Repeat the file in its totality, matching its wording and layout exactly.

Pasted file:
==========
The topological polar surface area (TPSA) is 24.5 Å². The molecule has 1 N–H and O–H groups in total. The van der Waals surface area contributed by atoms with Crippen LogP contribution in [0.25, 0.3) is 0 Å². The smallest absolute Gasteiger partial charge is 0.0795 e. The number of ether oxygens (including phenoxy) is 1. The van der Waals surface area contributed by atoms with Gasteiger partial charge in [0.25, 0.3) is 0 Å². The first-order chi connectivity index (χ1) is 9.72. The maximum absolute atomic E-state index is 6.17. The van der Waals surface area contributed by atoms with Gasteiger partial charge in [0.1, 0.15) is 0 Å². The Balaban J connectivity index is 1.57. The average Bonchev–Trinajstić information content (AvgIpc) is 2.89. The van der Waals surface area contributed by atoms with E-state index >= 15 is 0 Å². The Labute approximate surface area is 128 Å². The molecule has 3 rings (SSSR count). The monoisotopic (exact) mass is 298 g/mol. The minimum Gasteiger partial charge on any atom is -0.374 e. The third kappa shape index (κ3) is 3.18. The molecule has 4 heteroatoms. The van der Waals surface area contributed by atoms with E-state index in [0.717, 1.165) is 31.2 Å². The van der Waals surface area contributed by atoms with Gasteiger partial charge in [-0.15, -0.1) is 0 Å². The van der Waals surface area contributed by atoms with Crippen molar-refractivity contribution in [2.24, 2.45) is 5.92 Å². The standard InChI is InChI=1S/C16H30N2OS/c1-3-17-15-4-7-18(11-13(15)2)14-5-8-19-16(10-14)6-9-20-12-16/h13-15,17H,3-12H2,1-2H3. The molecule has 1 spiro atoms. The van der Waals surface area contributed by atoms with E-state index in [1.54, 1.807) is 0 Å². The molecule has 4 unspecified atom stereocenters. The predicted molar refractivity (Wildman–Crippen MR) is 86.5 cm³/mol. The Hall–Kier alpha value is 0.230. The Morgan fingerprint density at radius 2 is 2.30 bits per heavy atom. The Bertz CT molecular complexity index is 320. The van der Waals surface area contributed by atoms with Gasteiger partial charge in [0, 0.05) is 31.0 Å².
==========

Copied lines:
The topological polar surface area (TPSA) is 24.5 Å². The molecule has 1 N–H and O–H groups in total. The van der Waals surface area contributed by atoms with Crippen LogP contribution in [0.25, 0.3) is 0 Å². The smallest absolute Gasteiger partial charge is 0.0795 e. The number of ether oxygens (including phenoxy) is 1. The van der Waals surface area contributed by atoms with Gasteiger partial charge in [0.25, 0.3) is 0 Å². The first-order chi connectivity index (χ1) is 9.72. The maximum absolute atomic E-state index is 6.17. The van der Waals surface area contributed by atoms with Gasteiger partial charge in [0.1, 0.15) is 0 Å². The Balaban J connectivity index is 1.57. The average Bonchev–Trinajstić information content (AvgIpc) is 2.89. The van der Waals surface area contributed by atoms with E-state index >= 15 is 0 Å². The Labute approximate surface area is 128 Å². The molecule has 3 rings (SSSR count). The monoisotopic (exact) mass is 298 g/mol. The minimum Gasteiger partial charge on any atom is -0.374 e. The third kappa shape index (κ3) is 3.18. The molecule has 4 heteroatoms. The van der Waals surface area contributed by atoms with E-state index in [0.717, 1.165) is 31.2 Å². The van der Waals surface area contributed by atoms with Gasteiger partial charge in [-0.15, -0.1) is 0 Å². The van der Waals surface area contributed by atoms with Crippen molar-refractivity contribution in [2.24, 2.45) is 5.92 Å². The standard InChI is InChI=1S/C16H30N2OS/c1-3-17-15-4-7-18(11-13(15)2)14-5-8-19-16(10-14)6-9-20-12-16/h13-15,17H,3-12H2,1-2H3. The molecule has 1 spiro atoms. The van der Waals surface area contributed by atoms with E-state index in [1.54, 1.807) is 0 Å². The molecule has 4 unspecified atom stereocenters. The predicted molar refractivity (Wildman–Crippen MR) is 86.5 cm³/mol. The Hall–Kier alpha value is 0.230. The Morgan fingerprint density at radius 2 is 2.30 bits per heavy atom. The Bertz CT molecular complexity index is 320. The van der Waals surface area contributed by atoms with Gasteiger partial charge in [0, 0.05) is 31.0 Å².